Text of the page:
Public hunting is a popular activity at Okatibbee Lake during the fall and winter. More than 6,000 acres of land are licensed to the Mississippi Department of Wildlife, Fisheries, & Parks for wildlife management purposes.
Deer, rabbit, squirrel, dove, ducks, geese, quail and woodcock are abundant. Food plots, nesting boxes, the selective clearing of brush, the planting of mud flats with grain crops during low water and agricultural leases are a few of the techniques used by the Corps of Engineers and the Department of Wildlife, Fisheries, & Parks to promote populations of game and nongame birds and animals.
State regulations govern hunting on project lands. Permits for the "permit hunting areas" are free and can be obtained at the Okatibbee Wildlife Management Office.
In addition to hunting, the bottomland forests and numerous beaver flowages provide a paradise for the bird watcher and nature enthusiast. The endangered American alligator is a permanent resident of the project. Occasionally a bald eagle may be seen during spring, fall or winter. Eagles are transient residents of the project during their annual migrations.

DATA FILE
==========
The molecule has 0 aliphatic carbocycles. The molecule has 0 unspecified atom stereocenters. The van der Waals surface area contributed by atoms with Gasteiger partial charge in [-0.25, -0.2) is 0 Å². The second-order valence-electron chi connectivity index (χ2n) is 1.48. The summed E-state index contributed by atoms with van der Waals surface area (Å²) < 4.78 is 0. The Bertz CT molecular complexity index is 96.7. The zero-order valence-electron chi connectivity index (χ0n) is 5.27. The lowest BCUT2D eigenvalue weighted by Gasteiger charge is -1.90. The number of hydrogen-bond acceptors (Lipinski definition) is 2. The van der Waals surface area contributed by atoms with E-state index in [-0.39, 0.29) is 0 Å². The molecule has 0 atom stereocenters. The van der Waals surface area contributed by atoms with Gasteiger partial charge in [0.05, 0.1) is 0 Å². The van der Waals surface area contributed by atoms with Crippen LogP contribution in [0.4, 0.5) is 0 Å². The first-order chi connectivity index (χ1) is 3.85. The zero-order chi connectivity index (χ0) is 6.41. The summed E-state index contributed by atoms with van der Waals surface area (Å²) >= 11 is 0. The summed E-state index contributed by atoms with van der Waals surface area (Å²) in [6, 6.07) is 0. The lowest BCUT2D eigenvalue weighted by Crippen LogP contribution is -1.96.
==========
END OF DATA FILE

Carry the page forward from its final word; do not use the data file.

To complement the wildlife conservation program, Okatibbee Lake annually conducts forest management practices of thinning overpopulated stands of trees, planting seedlings and prescribed burning. Revenues generated from the sale of harvested timber are returned to the project to help defray the cost of overall natural resource and management programs. For questions about hunting or conservation at Okatibbee Lake contact the project management office.